Even the canning supplies and freezer bags were less than a single trip to the grocery store. We’ve been collecting jars for two years, and began buying lids and rings (although we’ve been saving rings too) in March and April, before seasonal demands cause their prices to increase. Freezer bags came from the Dollar Store, which had quarts and gallons, but alas the pint bags I had to get elsewhere.

In  the spring, I read articles that noted raising a garden was just as expensive as purchasing those groceries at a store. In our experience, this has just not been the case.


Our chickens have also been a good investment. We purchased four for $20 in late May, spent $20 on grit, mash and oyster shells (We were given a chicken tractor), and since then have spent $12 on more mash since then. I have no idea how many eggs we’ve been through. At least 20 dozen. I know I’ve made $30 from donations from my city-dwelling relatives. (It’s illegal, of course, to sell eggs in West Virginia without an egg permit.)

I suppose you can do the math… The arrived, say, the beginning of June. And, not counting the first two adjustment weeks, the four hens pretty much lay on a schedule that works out to be: four eggs a day, four eggs a day, three eggs, two eggs, then no eggs. So, that’s thirteen eggs, a baker’s dozen, every five days. On average. Some days, they’re off a little, and this winter, they won’t lay as much in summer, but it really is nice knowing that we’ll always have eggs.

Right now, I have eighteen hard-boiled eggs, a dozen pickled eggs of two different flavors, and 12 dozen fresh eggs in my refrigerator. I have sixteen scrambled eggs frozen in the freezer (two eggs per bag, for baking or for breakfast.)

Within the next week or so, I’m going to get four more hens. The man who sold us Daisy Dewdrop, our beagle, is now selling Cocoa Maran hens for $3 each. So, for another $12 I’ll be doubling my flock. The new hens will lay dark chocolate brown shelled eggs.

For the winter, the new hens will live in a hay-bale coop, slowly being integrated with the original four. By spring, when the haybale coop is destructed, they’ll have hopefully set their new pecking order without too much bloodshed and injury.

Next spring, I do intend to get my egg permit. With that, I can sell eggs to the two local mom-and-pop stores in my region, and at the local Farmer’s Market.


I graduated from high school, three different colleges, won association awards, created a magazine.

But the feeling of accomplishment you get when you stand in front of a freezer packed with food you planted, food you tended, food you fed and watered and harvested… Food you washed and prepared and cooked and created and canned.

It’s more…

The feeling of accomplishment is deeper.

When you graduate, or meet a milestone, or win an award — it seems that there is always the implied worry of “What next?” Those are accmplishments that serve as mile-markers to see where you go from there.

But with the harvested garden, you are not faced with worries of the future, but instead a sense of security. You have the rewards of your labor before you, waiting to be enjoyed.

You success is your sustenance for the upcoming months, using methods and manners of a culture and tradition that in many, many places, was almost lost.

Still, with the shelves and freezer filling, I do think about the future. Deer meat, facing the pressure canner for the first time, and what other foods can I produce myself?

Even with my bounty, I impose the “What next” into my life.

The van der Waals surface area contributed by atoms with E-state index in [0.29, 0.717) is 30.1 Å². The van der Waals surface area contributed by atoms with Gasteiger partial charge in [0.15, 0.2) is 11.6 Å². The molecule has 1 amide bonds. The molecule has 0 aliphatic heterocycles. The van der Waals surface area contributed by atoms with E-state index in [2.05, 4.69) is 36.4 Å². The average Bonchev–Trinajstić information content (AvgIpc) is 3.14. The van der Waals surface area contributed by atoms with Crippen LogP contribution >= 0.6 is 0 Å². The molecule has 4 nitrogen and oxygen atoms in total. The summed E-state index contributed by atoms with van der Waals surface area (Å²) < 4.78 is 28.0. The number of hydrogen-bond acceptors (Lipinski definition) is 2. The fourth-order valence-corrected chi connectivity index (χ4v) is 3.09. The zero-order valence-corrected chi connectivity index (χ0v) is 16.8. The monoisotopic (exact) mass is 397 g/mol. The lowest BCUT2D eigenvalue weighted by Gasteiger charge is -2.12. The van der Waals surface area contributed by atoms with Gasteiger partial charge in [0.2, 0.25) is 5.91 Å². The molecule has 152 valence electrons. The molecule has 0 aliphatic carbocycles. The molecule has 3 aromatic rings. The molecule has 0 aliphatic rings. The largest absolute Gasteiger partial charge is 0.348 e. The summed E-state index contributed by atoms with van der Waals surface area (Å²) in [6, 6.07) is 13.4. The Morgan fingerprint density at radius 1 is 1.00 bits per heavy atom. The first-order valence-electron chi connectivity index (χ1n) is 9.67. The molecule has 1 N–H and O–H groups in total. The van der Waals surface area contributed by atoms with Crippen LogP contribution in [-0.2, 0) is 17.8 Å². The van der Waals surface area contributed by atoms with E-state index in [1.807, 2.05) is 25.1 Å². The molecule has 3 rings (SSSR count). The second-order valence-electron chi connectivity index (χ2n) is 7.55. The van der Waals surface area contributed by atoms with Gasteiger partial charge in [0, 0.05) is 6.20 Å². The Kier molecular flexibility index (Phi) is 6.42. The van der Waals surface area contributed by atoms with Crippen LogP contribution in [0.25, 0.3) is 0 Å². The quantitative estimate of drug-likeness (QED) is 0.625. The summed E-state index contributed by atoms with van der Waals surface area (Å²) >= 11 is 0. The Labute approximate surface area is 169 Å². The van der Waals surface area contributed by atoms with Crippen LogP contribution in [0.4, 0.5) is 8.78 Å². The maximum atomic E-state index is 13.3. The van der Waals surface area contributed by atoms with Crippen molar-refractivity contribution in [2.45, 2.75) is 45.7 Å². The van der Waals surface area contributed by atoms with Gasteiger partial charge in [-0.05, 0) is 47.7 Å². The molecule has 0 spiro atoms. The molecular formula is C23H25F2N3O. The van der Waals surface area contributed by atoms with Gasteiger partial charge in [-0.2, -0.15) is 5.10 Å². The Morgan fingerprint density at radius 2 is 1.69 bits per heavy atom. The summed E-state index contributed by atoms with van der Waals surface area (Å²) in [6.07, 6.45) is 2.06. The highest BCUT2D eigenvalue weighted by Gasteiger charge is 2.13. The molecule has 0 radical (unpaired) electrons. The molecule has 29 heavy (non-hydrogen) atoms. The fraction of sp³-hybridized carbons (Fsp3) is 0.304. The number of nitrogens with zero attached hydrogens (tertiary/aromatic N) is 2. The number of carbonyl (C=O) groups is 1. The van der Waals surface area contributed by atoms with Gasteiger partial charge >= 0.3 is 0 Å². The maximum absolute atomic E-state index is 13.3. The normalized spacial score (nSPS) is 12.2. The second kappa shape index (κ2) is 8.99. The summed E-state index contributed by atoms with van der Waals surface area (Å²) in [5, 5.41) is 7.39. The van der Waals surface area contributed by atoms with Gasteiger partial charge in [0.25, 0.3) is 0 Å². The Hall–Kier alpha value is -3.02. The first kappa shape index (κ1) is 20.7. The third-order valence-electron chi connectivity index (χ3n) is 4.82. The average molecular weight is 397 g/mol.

When the garden is solid and white beneath snow…

When deer season is past and the freezers and shelves will hold no more…

When we shut ourselves in to endure the chill of winter….

What shall I do next?

I’m going to learn to bake my own bread.

Give them a dirt bath.

Friday evening, we attended a bonfire in celebration of a friend/columnist’s daughter’s graduation. It started at 9 p.m., and I had no idea how time flew until the teens headed to bed around 1 a.m. I immediately said, “Oh! We have to go!”

We made it from the kitchen table to the front porch chairs before we got caught up in another interesting discussion.

When we finally did leave, it was 4 a.m.

Frank, who falls asleep quickly and knows it takes me about an hour, let me sleep in until 10 a.m. this morning, when the phone rang — my weekly Saturday morning phone call from my mother. About 10 years ago, because my life was so crazy and I often forgot to call her on a regular basis, Mother suggested she call every week at the same time.

It is now a routine part of our lives.

The topic of this week’s phone call, (and much of the party discussion) concerned four laying hens. My new hens. My hens who didn’t get fed this morning until 11 a.m. because I was up all night talking about them and sipping home made wine.

My friend Sue, who hosted the party, is The Farm Queen, Ms. Organic Herself, a woman who (I am sure) has not a single additive or preservative in her entire body. She has several beautiful chickens.

It’s Sue’s fault I have laying hens.

And once we finished celebrating her daughter’s accomplishment and settled down to chat I said, “Sue, I have chicken questions.”

She explained. Hens lay every 28 hours, not 24. They have to have food, PLUS oyster shells (calcium) to make the egg shells hard, PLUS grit which is basically rocks in some part of their throat that helps them chew because they have no teeth. But — that’s not all.

Sue’s also get Olive Oil, to make their feathers shiny. They get garlic every three days to keep away mites, fleas, and other nasties. They get brewer’s yeast for the same reason.

She gives them raw meat (organic) and milk and cream (organic). The layer feed she gives them she makes herself, and it’s 100% natural, not like the 17% natural mix you get at the feed store.

Sue has the most beautiful, glossy, spoiled hens there are. That’s what I pictured when I pictured hens. And then, we went and purchased mine, from a farm overstocked with mixed multitudes of chickens, guineas, ducks — all free range and rather fending for themselves.

We brought them home at night, captured from their roost. When I got a good look at them the next morning, I realized, these were not like Sue’s hens.